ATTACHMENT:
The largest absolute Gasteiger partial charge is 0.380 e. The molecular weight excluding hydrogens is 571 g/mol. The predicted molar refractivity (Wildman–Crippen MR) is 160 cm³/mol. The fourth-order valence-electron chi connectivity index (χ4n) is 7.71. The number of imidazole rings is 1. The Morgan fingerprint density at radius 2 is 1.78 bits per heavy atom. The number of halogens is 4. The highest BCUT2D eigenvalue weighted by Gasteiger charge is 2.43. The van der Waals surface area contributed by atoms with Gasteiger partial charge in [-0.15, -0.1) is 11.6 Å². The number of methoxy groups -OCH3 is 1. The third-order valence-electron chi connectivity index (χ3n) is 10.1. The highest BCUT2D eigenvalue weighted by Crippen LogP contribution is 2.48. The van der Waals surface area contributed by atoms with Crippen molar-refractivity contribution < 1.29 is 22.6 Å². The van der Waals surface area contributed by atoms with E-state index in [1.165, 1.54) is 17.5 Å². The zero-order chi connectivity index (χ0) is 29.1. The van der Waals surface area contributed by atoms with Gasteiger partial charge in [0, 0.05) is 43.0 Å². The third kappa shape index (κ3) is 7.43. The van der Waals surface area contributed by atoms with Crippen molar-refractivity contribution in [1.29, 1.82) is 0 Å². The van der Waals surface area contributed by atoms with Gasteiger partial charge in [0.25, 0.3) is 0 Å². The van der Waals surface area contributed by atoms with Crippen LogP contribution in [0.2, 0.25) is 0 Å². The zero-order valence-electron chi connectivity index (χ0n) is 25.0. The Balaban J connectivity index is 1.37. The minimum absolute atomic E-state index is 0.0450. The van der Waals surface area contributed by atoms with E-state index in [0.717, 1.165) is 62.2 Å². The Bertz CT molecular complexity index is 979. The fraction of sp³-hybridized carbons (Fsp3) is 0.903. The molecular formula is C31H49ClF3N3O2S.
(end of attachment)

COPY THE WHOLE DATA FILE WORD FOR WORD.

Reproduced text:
The largest absolute Gasteiger partial charge is 0.380 e. The molecular weight excluding hydrogens is 571 g/mol. The predicted molar refractivity (Wildman–Crippen MR) is 160 cm³/mol. The fourth-order valence-electron chi connectivity index (χ4n) is 7.71. The number of imidazole rings is 1. The Morgan fingerprint density at radius 2 is 1.78 bits per heavy atom. The number of halogens is 4. The highest BCUT2D eigenvalue weighted by Gasteiger charge is 2.43. The van der Waals surface area contributed by atoms with Gasteiger partial charge in [-0.15, -0.1) is 11.6 Å². The number of methoxy groups -OCH3 is 1. The third-order valence-electron chi connectivity index (χ3n) is 10.1. The highest BCUT2D eigenvalue weighted by Crippen LogP contribution is 2.48. The van der Waals surface area contributed by atoms with Crippen molar-refractivity contribution < 1.29 is 22.6 Å². The van der Waals surface area contributed by atoms with E-state index in [1.165, 1.54) is 17.5 Å². The zero-order chi connectivity index (χ0) is 29.1. The van der Waals surface area contributed by atoms with Gasteiger partial charge in [0, 0.05) is 43.0 Å². The third kappa shape index (κ3) is 7.43. The van der Waals surface area contributed by atoms with Crippen molar-refractivity contribution in [1.29, 1.82) is 0 Å². The van der Waals surface area contributed by atoms with Gasteiger partial charge in [0.25, 0.3) is 0 Å². The van der Waals surface area contributed by atoms with Crippen LogP contribution in [0.2, 0.25) is 0 Å². The zero-order valence-electron chi connectivity index (χ0n) is 25.0. The Balaban J connectivity index is 1.37. The minimum absolute atomic E-state index is 0.0450. The van der Waals surface area contributed by atoms with E-state index in [0.717, 1.165) is 62.2 Å². The Bertz CT molecular complexity index is 979. The fraction of sp³-hybridized carbons (Fsp3) is 0.903. The molecular formula is C31H49ClF3N3O2S.